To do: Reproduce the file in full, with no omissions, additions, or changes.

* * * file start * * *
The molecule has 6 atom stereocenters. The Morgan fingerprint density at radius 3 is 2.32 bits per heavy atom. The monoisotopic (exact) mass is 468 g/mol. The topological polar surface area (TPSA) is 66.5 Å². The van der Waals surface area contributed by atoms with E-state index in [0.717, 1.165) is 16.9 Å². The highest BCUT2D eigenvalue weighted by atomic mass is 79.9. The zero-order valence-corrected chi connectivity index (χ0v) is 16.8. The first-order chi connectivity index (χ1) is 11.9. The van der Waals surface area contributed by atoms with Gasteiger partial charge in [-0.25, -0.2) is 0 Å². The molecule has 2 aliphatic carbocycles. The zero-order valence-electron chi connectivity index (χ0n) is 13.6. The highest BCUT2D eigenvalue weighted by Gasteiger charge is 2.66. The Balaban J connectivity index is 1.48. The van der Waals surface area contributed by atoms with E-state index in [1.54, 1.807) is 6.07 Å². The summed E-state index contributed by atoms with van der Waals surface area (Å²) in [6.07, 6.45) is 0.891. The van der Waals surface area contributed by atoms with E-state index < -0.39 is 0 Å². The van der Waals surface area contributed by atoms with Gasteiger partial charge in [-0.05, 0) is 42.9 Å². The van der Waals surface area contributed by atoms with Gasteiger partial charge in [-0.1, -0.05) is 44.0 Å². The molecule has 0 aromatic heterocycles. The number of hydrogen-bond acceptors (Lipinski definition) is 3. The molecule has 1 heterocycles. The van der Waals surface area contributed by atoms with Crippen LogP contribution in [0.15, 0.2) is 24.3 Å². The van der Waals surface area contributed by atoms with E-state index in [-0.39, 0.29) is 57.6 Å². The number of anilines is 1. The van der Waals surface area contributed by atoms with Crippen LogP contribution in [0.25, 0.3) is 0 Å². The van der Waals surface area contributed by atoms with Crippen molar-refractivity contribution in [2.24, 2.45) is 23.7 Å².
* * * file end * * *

The molecule has 6 atom stereocenters. The Morgan fingerprint density at radius 3 is 2.32 bits per heavy atom. The monoisotopic (exact) mass is 468 g/mol. The topological polar surface area (TPSA) is 66.5 Å². The van der Waals surface area contributed by atoms with E-state index in [0.717, 1.165) is 16.9 Å². The highest BCUT2D eigenvalue weighted by atomic mass is 79.9. The zero-order valence-corrected chi connectivity index (χ0v) is 16.8. The first-order chi connectivity index (χ1) is 11.9. The van der Waals surface area contributed by atoms with Gasteiger partial charge in [-0.25, -0.2) is 0 Å². The molecule has 2 aliphatic carbocycles. The zero-order valence-electron chi connectivity index (χ0n) is 13.6. The highest BCUT2D eigenvalue weighted by Gasteiger charge is 2.66. The Balaban J connectivity index is 1.48. The van der Waals surface area contributed by atoms with E-state index in [1.54, 1.807) is 6.07 Å². The summed E-state index contributed by atoms with van der Waals surface area (Å²) in [6.07, 6.45) is 0.891. The van der Waals surface area contributed by atoms with E-state index < -0.39 is 0 Å². The van der Waals surface area contributed by atoms with Gasteiger partial charge in [-0.05, 0) is 42.9 Å². The van der Waals surface area contributed by atoms with Gasteiger partial charge in [-0.1, -0.05) is 44.0 Å². The molecule has 0 aromatic heterocycles. The number of hydrogen-bond acceptors (Lipinski definition) is 3. The molecule has 1 heterocycles. The van der Waals surface area contributed by atoms with Crippen LogP contribution in [0.15, 0.2) is 24.3 Å². The van der Waals surface area contributed by atoms with E-state index in [-0.39, 0.29) is 57.6 Å². The number of anilines is 1. The van der Waals surface area contributed by atoms with Crippen LogP contribution in [0.25, 0.3) is 0 Å². The van der Waals surface area contributed by atoms with Crippen molar-refractivity contribution in [2.24, 2.45) is 23.7 Å².